Sunday, 19 April 2009

Times: Dialogue, not apologetics
19.4.9 by Fr Joe Borg

We Catholics do not know it all. We do not have answers to all questions. We do not always get it right. This is true of all Catholics at all levels, the hierarchy not excluded. A look at our past and present shows the disasters we caused when we believed we have all the answers.

In the name of a loving and all merciful God, we massacred indigenous people, waged Crusades, and burnt people at the stake because of their opinions. We then had the audacity to say that by doing what we did we saved their souls. Was there ever a worse kind of blasphemy?

We condemned democracy and freedom of religion, tried to silence scientists, persecuted homosexuals and blessed the subjugation of women to men. We even emarginated Catholic theologians because of their teachings. Fortunately, some of them become the heroes in subsequent eras.

Most Catholics would agree that we do not know it all. However, the assent that many give to such a statement is a very feeble one. It is just lip service. As a result, when Catholics are criticised, many react by claiming they are being persecuted.

Today, there are many Catholics who believe that the media in Malta and the overseas have hatched a grand conspiracy against the Church simply because it is the Church. I do not subscribe to this position, though I heartily subscribe to many other criticisms of the media.

Enveloped in this kind of mentality these Catholics live in a state of shock. They do one of two things: they either adopt a siege mentality or go out on a crusade. Such fellow Catholics unfortunately live in a state of nostalgia; and as Archbishop Paul Cremona courageously said during the Synod of Bishops in Rome, they are an obstacle to the Church's own evangelisation programme.

The external world becomes for them a hostile environment and an apologetic attitude is their strategy. Such an attitude will get us nowhere.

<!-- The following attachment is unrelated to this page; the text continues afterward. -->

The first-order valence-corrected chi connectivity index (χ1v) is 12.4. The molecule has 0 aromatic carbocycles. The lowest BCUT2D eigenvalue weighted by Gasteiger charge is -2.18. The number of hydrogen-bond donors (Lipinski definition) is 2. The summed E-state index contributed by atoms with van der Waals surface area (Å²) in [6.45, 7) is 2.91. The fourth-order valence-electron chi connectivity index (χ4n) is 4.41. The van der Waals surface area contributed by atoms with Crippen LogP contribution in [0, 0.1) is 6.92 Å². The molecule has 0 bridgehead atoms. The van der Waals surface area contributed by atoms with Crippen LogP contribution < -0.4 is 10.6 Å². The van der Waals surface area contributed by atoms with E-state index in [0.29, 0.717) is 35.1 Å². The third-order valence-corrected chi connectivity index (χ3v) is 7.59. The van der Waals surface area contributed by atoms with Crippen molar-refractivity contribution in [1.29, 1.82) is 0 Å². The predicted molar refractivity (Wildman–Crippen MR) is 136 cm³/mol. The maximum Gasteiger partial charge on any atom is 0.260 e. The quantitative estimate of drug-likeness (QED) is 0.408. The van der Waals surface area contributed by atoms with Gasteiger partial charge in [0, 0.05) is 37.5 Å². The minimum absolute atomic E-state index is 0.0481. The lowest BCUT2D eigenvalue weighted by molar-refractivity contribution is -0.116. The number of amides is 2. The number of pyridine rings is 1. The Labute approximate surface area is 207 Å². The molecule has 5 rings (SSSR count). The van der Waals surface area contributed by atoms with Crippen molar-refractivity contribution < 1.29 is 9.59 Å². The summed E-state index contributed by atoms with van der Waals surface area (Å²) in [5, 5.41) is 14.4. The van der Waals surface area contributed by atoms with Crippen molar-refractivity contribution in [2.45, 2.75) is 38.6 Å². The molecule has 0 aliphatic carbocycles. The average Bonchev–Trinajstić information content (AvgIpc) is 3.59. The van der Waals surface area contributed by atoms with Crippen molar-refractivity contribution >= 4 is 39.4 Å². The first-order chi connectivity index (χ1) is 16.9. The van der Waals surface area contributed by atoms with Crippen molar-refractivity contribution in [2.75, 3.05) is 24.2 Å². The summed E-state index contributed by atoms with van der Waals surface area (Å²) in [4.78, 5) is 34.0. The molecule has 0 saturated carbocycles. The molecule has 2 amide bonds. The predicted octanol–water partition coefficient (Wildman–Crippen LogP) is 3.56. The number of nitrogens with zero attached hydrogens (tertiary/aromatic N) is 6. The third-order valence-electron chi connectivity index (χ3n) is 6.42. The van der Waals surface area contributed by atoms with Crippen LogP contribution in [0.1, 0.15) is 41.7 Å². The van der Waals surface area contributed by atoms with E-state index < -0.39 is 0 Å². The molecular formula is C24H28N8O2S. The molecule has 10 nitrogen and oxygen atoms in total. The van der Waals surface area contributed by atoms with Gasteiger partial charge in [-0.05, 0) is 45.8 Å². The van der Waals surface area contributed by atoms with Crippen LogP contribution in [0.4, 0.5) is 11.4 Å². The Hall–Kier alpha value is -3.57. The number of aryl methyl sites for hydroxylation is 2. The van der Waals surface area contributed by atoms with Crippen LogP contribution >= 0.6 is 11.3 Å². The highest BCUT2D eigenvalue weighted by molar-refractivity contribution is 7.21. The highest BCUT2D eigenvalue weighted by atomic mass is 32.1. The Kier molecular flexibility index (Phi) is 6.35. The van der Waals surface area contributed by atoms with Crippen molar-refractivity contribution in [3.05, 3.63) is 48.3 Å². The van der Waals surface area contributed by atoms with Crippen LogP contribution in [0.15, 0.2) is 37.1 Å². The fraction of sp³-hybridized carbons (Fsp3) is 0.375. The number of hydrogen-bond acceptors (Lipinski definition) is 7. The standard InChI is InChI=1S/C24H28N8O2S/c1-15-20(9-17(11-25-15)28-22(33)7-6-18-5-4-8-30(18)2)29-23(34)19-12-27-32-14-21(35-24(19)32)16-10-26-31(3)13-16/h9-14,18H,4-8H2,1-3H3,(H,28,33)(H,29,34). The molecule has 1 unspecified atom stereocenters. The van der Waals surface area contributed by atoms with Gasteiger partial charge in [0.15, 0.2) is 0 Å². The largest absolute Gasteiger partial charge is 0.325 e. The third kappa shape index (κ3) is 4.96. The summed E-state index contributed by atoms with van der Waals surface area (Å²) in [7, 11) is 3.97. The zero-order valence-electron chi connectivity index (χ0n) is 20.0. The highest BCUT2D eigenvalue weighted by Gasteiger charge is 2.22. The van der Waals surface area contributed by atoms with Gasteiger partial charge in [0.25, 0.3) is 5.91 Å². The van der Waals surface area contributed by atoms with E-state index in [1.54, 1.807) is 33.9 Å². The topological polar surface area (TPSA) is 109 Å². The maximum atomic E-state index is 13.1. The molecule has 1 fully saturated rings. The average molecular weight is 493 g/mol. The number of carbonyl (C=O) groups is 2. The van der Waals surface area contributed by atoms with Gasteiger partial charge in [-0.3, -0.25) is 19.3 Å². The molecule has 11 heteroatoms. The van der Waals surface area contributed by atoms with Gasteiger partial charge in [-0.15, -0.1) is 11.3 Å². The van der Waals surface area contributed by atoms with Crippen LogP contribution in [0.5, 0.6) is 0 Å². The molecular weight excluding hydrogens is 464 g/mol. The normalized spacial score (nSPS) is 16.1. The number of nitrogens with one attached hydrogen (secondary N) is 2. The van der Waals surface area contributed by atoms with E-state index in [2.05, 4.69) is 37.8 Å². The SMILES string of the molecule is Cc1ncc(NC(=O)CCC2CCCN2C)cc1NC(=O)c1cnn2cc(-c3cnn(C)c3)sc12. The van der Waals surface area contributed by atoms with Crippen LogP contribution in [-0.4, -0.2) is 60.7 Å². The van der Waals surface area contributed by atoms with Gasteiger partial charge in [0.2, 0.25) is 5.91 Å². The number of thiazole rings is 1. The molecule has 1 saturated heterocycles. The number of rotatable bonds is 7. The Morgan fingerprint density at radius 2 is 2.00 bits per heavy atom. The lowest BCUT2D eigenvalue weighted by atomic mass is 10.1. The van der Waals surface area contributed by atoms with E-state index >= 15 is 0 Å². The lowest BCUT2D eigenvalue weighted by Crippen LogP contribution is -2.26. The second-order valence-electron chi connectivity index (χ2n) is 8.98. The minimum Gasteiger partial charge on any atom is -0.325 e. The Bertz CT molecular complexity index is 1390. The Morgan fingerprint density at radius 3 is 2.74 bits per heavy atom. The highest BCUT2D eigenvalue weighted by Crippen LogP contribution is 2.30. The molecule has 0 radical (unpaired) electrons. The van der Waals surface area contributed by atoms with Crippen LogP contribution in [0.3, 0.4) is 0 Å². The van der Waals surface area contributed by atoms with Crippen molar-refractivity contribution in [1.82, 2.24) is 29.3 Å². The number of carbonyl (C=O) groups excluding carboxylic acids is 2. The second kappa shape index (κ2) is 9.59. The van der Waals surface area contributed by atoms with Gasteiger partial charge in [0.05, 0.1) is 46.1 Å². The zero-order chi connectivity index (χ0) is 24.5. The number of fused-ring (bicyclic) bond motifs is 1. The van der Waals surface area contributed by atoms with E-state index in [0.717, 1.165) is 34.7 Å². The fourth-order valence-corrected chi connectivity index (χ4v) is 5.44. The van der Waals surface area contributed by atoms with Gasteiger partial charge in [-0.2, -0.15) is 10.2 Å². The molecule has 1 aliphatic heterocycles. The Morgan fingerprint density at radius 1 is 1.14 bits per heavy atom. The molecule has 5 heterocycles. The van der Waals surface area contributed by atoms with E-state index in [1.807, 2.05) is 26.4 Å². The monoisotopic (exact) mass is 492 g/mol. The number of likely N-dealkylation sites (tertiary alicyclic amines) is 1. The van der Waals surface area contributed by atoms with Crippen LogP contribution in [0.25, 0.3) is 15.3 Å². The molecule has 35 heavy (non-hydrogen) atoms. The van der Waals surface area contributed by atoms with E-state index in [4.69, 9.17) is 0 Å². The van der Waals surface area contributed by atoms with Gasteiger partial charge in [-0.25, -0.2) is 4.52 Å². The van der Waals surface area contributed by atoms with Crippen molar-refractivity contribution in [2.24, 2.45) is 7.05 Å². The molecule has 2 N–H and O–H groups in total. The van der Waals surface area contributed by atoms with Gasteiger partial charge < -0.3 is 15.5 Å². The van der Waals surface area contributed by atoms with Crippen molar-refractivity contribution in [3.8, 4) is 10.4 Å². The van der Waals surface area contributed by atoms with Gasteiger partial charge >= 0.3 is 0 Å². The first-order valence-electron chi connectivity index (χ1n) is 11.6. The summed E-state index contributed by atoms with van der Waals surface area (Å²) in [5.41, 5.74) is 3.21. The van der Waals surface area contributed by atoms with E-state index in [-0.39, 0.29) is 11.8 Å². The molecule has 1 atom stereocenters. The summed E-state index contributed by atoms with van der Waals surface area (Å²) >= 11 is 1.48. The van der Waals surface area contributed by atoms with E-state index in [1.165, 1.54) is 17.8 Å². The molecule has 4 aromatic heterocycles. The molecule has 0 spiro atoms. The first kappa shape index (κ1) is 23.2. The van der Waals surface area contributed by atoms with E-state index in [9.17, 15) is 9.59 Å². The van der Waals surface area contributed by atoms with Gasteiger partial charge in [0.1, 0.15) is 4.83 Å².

The real alternative is dialogue. We have to dialogue within the Church. No group or segment within the Church can monopolise it, even if that group happens to occupy important places within its structure.

We should engage in open dialogue with non-believers, and attempt to make Catholic teachings persuasive to a secular audience. It is necessary to listen to others, and when speaking, to use terms they understand. We have to dialogue with members of other religions, as there is a lot to learn from them.

Together with followers of other religions and non-believers of good will, Catholics can engage in a common project to build a better world. This was the attitude of Vatican II. Dialogue was a catchphrase used by Pope John XXIII and later elaborated upon by Paul VI. It should be our programme of action.

Fr Michael Barnes, SJ, a lecturer in the theology of religions at Heythrop College, University of London, and author of Theology and the Dialogue of Religions, says the Church exists not just to teach others but to learn from others as well.

I am happy to note that Fr Barnes will be coming from London to speak about this important theme - dialogue - at this year's Benjamin Tonna lecture, which is organised annually by Discern in memory of its founder. The lecture is being held tomorrow at 7 p.m. at the Phoenicia Hotel ballroom.

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1 comment:

  1. Is this the same Fr Joe Borg who wrote those offensive comments on gay men and lesbians? I find very little to disagree with him in this article. I hope, however, that his idea of a dialogue extends beyond non-believers to embrace gay men and lesbians. The Church has much to learn from our honesty about our sexuality. But that is what might irritate it most. And there is much I admire in Roman Catholicism to the point that I have not infrequently described myself as a Roman Catholic agnostic. Some have accused me of being a closeted Catholic. No one would dare accuse me of being a closeted homosexual!

    Joseph Carmel Chetcuti